In addition, check recent weather conditions, especially during the winter or the rainy season. Roads often become washed out and impassable after heavy rains, and in the summer, temperatures can rise to over 100 degrees. These high temperatures are not only dangerous, but they decrease horse activity. Stick to mornings and evenings to avoid the midday heat, to get your best chance at sighting these wild mustangs.
Lastly, like any outdoor adventure, tell someone your travel plans and give them a copy of your intended route.
4. Respect Horse Herds
Horses are prey animals, meaning they are instinctively wary of people. You need to allow them adequate space — at least 100 feet or more — and maintain a respectful viewing distance. It’s important to treat horse sightings as you would any other wildlife encounter—never get between a mama and her baby, or a stallion and his mares.
As you’re viewing the herds, keep in mind that animals have the right of way. It is your responsibility to move if one gets too close. While Mustangs are gentle creatures, they are also quite powerful. If you spook them, they can injure you. Never chase a horse or provoke them for the sake of photos.
Additionally, as cute as they may be, don’t feed or pet the horses. They will lose their fear of humans if they begin to associate them with food and close human-wildlife encounters can result in injury or death of either the person or the animal.
Engaging in respectful behavior will not only honor the herd and their home, but you’ll walk away with a more enriching experience. If you move slowly and speak in whispers, horses will behave more naturally. Turn your vehicle off when you’re viewing horses to help keep the noise down. You’ll not only put the herd at ease, but save gas as well.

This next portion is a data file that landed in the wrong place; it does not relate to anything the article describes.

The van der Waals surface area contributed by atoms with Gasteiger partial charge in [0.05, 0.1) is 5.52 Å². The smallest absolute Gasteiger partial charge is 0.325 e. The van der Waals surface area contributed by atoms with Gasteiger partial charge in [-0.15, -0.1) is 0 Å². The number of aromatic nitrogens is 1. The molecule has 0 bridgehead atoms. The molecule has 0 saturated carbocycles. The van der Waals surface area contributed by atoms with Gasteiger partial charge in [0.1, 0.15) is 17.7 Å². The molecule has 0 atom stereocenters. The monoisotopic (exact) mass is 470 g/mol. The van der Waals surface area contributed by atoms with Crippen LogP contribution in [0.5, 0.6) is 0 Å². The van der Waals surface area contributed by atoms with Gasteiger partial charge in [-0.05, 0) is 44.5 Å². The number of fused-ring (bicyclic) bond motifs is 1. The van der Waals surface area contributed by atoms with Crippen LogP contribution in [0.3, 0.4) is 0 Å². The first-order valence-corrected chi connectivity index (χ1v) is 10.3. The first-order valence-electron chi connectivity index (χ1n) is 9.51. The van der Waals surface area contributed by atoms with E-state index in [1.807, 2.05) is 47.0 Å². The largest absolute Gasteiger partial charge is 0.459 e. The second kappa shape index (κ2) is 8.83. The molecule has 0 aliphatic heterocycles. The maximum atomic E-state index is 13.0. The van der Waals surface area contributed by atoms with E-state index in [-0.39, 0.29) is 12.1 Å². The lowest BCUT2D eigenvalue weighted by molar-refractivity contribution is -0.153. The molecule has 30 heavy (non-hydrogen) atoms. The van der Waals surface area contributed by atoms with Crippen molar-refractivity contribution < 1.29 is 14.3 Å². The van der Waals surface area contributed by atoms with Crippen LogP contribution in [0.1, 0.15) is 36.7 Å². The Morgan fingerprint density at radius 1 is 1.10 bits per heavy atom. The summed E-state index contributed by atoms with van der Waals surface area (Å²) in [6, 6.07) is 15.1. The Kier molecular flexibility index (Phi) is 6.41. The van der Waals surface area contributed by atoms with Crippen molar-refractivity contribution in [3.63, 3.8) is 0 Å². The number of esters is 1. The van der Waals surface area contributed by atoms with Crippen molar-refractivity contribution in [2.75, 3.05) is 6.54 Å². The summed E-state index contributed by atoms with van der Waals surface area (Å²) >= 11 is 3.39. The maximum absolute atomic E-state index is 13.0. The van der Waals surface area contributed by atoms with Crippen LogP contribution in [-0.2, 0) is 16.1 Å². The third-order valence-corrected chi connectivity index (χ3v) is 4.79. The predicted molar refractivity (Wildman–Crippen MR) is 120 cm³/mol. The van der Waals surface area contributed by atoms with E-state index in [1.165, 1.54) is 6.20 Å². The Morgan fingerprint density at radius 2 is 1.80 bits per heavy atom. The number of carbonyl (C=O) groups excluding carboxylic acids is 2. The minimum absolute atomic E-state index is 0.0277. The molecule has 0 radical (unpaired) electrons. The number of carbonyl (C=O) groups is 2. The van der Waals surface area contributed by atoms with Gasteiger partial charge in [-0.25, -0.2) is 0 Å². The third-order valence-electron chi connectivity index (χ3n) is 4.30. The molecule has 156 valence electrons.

Side Note: As tempting as it is, you’ll want to leave the pup at home for this adventure. If you do end up traveling with your dog, keep them on a leash at all times in the HMA.
5. Get Great Photos
Up-close photos of wild mustangs are almost guaranteed to be some of your favorite shots ever.
You want to make sure you are prepared for a successful photo shoot. First, you’ll need to bring a camera where you can control the shutter speed — a fast shutter speed is crucial, at least 1/1000th of a second. Shoot on shutter priority mode so that you only have to adjust the ISO as necessary. For fast-moving action, shoot in bursts so you won’t miss the exciting moments. Most importantly, a telephoto lens can turn a mediocre photography outing into a successful one.
Other times, you’ll be shooting the whole herd instead of an individual horse. In this case, expand the focus point range instead of setting a single focus point. For fast-moving horses, use autofocus and set your camera to AF-lock.
Sunset is a fantastic time to get photos of the herds because these horses are active in the evening. Golden light floods the plains and enlivens the landscape. If you aim your camera just right, you may be able to catch a stallion’s mane illuminated by the setting sun.
As mentioned above, it is very important not to get too close to any of the horses or bother them when you are taking pictures. Staying a safe distance away and letting them take comfort in their natural environment will give you better results than any selfie, and it’s much safer.
No matter if you are a wild mustang newbie or a seasoned viewer, witnessing horse herds in the vast deserts of Utah can be an exhilarating experience. So, study up, map your route and then hit the road in search of these elusive animals.
Written by Hannah Singleton for Matcha in partnership with Utah Office of Tourism.
Pony Express Trail
If you plan to take a trip out along the Pony Express National Historic Trail, be sure to do your research. You should take plenty of food and water, good maps, a spare tire and the tools and knowledge needed to change your tire because cell phones are unreliable in the desert. Ensure your gas tank is full and it wouldn’t hurt to have a 5-gallon gas can and several extra gallons of water in your vehicle.
During dry weather the route can be driven by a four-wheel drive vehicle. In wet weather, sections may be impassable, contact the Bureau of Land Management to inquire about road conditions. There is no potable water or food available between Camp Floyd State Park and Ibapah (the Deep Creek Range) on the Pony Express Trail. For water, carry at least a gallon per person per day, and possibly more if you plan on stopping for some of the hikes or explorations.
Lehi, Tooele or Wendover are the nearest supply points, depending on which section of the trail you depart from.
Be prepared, but don’t hesitate to go out and follow the path of the Pony Express riders. It will be an experience you will never forget.